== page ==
for most people, good policies are unaffordable or "too expensive to use because of the high co-pays and deductibles;"
insurers get around $450 billion in public money "to subsidize (buying) their shoddy products;" they and other industry giants are also more than ever emboldened to block future reform;
safety-net hospitals lose billions in Medicare and Medicaid payments; tens of millions of under and uninsured are left vulnerable without care when they most need it;
workers with employer-based coverage face higher costs, fewer benefits, and restrictions on selecting providers;
most will be hamstrung with future stiff costs because of unrestricted premium hikes, higher deductibles and co-pays;
costs keep rising exponentially because Obamacare doesn't contain them; providers can raise prices freely;
so-called new regulations (like ending pre-existing condition denials) are riddled with loopholes, ambiguities, and legal interpretations to let insurers manipulate them advantageously; and
"women's reproductive rights (are) further eroded, thanks to the burdensome segregation of insurance funds for abortion and all other medical services."
In other words, PPACA scammed the public with a package of expensive mandates, new taxes, sweetheart deals, and "a perpetuation of the fragmented, dysfunctional, and unsustainable system that is taking such a heavy toll on our health and economy today."
It gets worse. Last summer, a study showed nearly one in 10 large and mid-sized companies planned to stop providing healthcare to employees by 2014. Another one suggested close to a third opting out once all PPACA provisions take effect.
Moreover, one in three employers provide temp or part-time workers no coverage. Expect that percentage to rise sharply.
Businesses with over 50 employees dropping coverage face fines up to $2,000 for each not covered. Providing it costs much more. In addition, most others providing insurance plan shifting more costs to workers.
Except for the very poor, households (individual or family) face 2% of income penalties.
PPACA‚Äôs a can of worms. Industry predators alone benefit. Growing millions are on their own out of luck.
No Debate on Universal Coverage
The Supreme Court challenge excludes the only equitable, effective solution: universal government provided full single-payer coverage, including dental, drugs, and everything else health related.
Everyone in. Nobody out, except industry predators able to game the system for profits at the public's expense.
A Final Comment
Now age 88, Arnold S. Relman is Harvard Medical School Professor Emeritus and former New England Journal of Medicine editor-in-chief.
Ahead of PPACA's enactment, he said "our health policies have failed to meet national needs because they have been heavily influenced by the delusion that medical care is essentially a business."
Current proposals "for a more 'consumer-driven' health system are likely to make our predicament even worse. A different kind of approach could solve our problems, but it would mean a major reform of the entire system, not only the way it is financed and insured, but also how physicians are organized in practice and how they are paid."
In 1980, he called America's health system the "medical-industrial complex," or in his assessment, a danger equivalent to Eisenhower's "military-industrial complex."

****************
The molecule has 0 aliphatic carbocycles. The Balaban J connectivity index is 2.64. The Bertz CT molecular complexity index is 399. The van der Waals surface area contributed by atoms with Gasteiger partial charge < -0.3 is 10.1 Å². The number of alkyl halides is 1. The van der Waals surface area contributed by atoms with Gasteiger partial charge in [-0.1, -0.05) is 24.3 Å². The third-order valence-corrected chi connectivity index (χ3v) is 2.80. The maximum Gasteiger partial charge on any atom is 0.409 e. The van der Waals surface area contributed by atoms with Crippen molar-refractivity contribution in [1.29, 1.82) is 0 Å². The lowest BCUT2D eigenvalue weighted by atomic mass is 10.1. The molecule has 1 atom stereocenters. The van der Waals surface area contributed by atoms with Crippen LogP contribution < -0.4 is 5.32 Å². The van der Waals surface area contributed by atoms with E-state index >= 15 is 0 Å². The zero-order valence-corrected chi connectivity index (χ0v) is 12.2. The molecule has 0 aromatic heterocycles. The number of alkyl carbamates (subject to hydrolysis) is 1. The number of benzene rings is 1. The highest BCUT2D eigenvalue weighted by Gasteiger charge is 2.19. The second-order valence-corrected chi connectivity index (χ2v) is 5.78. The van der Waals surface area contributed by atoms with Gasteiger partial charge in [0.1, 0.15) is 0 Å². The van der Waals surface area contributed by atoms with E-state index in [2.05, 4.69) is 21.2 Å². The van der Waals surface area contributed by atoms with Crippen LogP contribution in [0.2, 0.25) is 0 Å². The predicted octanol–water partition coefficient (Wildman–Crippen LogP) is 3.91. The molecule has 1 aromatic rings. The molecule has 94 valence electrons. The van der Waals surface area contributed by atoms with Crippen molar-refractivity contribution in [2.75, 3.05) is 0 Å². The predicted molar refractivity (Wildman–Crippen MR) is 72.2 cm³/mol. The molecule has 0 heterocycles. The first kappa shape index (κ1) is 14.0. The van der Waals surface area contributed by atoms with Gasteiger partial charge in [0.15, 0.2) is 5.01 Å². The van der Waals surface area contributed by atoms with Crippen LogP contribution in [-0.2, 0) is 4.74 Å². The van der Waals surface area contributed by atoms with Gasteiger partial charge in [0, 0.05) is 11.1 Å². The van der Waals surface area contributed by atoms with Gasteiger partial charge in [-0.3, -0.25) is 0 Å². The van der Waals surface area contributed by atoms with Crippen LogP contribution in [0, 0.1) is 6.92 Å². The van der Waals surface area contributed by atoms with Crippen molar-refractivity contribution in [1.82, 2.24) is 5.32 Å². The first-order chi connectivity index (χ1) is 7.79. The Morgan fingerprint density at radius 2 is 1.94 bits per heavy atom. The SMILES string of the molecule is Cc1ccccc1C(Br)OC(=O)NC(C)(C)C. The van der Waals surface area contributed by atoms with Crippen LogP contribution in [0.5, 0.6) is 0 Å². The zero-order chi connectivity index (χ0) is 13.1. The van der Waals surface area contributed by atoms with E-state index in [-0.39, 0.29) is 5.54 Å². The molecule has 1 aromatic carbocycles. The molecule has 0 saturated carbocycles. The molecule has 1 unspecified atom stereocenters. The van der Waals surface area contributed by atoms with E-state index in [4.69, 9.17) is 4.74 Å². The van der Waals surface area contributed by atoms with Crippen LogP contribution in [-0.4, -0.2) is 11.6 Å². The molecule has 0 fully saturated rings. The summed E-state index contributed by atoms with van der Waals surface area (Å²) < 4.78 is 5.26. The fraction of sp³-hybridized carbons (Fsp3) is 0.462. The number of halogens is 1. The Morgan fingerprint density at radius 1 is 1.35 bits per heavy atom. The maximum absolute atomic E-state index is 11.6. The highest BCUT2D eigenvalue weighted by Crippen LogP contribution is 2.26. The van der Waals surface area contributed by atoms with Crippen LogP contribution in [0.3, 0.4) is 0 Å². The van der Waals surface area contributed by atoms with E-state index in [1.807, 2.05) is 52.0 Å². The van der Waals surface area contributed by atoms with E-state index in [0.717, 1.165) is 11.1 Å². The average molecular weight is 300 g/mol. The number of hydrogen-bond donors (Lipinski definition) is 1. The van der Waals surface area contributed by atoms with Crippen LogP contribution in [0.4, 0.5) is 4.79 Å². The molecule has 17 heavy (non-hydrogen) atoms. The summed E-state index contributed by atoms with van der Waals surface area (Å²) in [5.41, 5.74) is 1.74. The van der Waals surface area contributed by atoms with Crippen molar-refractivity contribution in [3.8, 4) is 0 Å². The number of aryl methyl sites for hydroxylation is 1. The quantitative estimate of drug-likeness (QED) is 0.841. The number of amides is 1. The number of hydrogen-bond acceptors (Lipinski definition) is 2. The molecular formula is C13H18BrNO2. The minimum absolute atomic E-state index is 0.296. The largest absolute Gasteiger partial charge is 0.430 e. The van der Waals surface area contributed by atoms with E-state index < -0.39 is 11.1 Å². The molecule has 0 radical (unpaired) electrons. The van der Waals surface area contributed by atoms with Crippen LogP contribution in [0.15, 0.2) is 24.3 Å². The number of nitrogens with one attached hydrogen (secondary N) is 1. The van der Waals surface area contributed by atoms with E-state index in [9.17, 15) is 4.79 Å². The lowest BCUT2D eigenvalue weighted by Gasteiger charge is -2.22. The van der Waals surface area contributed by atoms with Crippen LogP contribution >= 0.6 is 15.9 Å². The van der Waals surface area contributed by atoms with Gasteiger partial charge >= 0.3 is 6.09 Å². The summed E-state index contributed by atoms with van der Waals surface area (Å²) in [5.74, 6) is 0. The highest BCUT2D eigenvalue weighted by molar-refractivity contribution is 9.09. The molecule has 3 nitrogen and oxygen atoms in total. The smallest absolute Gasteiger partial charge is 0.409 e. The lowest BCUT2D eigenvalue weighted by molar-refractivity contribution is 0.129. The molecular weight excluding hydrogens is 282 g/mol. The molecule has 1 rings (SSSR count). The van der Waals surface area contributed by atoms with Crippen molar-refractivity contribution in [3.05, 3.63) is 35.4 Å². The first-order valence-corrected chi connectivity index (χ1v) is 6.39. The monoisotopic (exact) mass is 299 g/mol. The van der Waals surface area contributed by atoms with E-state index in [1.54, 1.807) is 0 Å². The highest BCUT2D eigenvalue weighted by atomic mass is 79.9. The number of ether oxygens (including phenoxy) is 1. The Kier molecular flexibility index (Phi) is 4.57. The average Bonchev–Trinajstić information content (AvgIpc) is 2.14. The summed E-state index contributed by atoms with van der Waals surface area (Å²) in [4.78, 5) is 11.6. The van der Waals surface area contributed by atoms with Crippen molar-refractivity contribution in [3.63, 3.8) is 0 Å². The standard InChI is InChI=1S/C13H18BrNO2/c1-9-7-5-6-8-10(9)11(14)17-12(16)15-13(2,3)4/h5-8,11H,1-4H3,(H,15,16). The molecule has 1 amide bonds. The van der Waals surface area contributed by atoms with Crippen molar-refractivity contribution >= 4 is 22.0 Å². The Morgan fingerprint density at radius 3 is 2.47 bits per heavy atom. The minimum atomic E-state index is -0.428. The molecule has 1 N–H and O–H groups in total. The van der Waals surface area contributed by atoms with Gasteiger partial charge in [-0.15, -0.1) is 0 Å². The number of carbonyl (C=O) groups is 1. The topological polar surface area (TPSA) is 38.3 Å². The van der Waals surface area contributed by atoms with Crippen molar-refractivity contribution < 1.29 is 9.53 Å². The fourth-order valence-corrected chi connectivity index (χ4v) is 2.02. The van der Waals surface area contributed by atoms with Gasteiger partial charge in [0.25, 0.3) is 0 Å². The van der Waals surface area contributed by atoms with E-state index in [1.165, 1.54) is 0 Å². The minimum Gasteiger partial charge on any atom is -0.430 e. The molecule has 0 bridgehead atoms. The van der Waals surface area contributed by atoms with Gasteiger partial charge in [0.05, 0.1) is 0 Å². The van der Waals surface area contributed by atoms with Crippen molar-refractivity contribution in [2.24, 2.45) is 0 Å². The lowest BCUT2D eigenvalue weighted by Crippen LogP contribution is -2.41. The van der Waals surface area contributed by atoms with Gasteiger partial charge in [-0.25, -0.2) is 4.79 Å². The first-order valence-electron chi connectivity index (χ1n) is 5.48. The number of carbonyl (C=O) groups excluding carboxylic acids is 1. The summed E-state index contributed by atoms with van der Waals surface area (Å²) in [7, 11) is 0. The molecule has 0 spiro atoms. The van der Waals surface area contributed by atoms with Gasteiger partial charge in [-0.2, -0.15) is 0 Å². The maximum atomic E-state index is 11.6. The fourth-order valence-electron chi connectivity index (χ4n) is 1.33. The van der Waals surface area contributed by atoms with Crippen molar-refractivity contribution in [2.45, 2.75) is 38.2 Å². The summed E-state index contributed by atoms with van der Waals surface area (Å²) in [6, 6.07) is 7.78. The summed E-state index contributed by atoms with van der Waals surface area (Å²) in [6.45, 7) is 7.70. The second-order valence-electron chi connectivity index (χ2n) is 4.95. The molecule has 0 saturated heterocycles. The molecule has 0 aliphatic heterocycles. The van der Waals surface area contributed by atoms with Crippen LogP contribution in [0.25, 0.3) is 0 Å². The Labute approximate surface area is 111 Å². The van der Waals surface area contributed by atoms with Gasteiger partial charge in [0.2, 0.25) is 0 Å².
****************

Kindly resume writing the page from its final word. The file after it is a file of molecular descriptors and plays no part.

He said market-based medicine assures unaffordability, "variable quality," and inequity for millions. Only bottom line priorities matter. Patient needs are sorely neglected.
"Our present medical care system lacks the structure and incentives to provide proper care....A real solution to our crisis will not be found until the public, the medical profession, and the government reject the prevailing delusion that health care is best left to market forces."
"Once it is acknowledged that the market is inherently unable to deliver the kind of health care system we need, we can begin to develop the 'nonmarket' arrangements for the system we want."
On March 19, The New York Times published Relman's letter headlined, "The Health Law Mandate," saying:
The Times' March 9 article titled, "White House Set to Shape Debate Over Health Law" omits a key argument against PPACA's "mandated purchase of private insurance, the key issue before the Supreme Court."
He said 50 doctors and two nonprofit organizations filed an amicus brief. It argued that "Congress could avoid a mandate by legislating a national single-payer system that provides nearly universal insurance coverage."
Though flawed, comparable systems exist - Medicare and veterans' health benefits. "(N)o legal barriers prevent doing more."
"Since a mandate isn't necessary for Congress to exercise its legitimate role in regulating health insurance, there is no justification under the Constitution's 'necessary and proper' clause for such a legislative requirement."
How this argument influences the Court "remains to be seen. But the brief is another reminder that the single-payer idea, although currently off the table in Washington, should not be counted out."
It's all that's worth counting in as the only acceptable alternative. Healthcare's a vital need, a universal right no just society should deny all its citizens and permanent residents.
America isn't just and never was. That's the core issue. The High Court won't touch or resolve it.
People power alone can with commitment enough to accept nothing less than equity and justice for all, and not just on healthcare.
Stephen Lendman lives in Chicago and can be reached at firstname.lastname@example.org.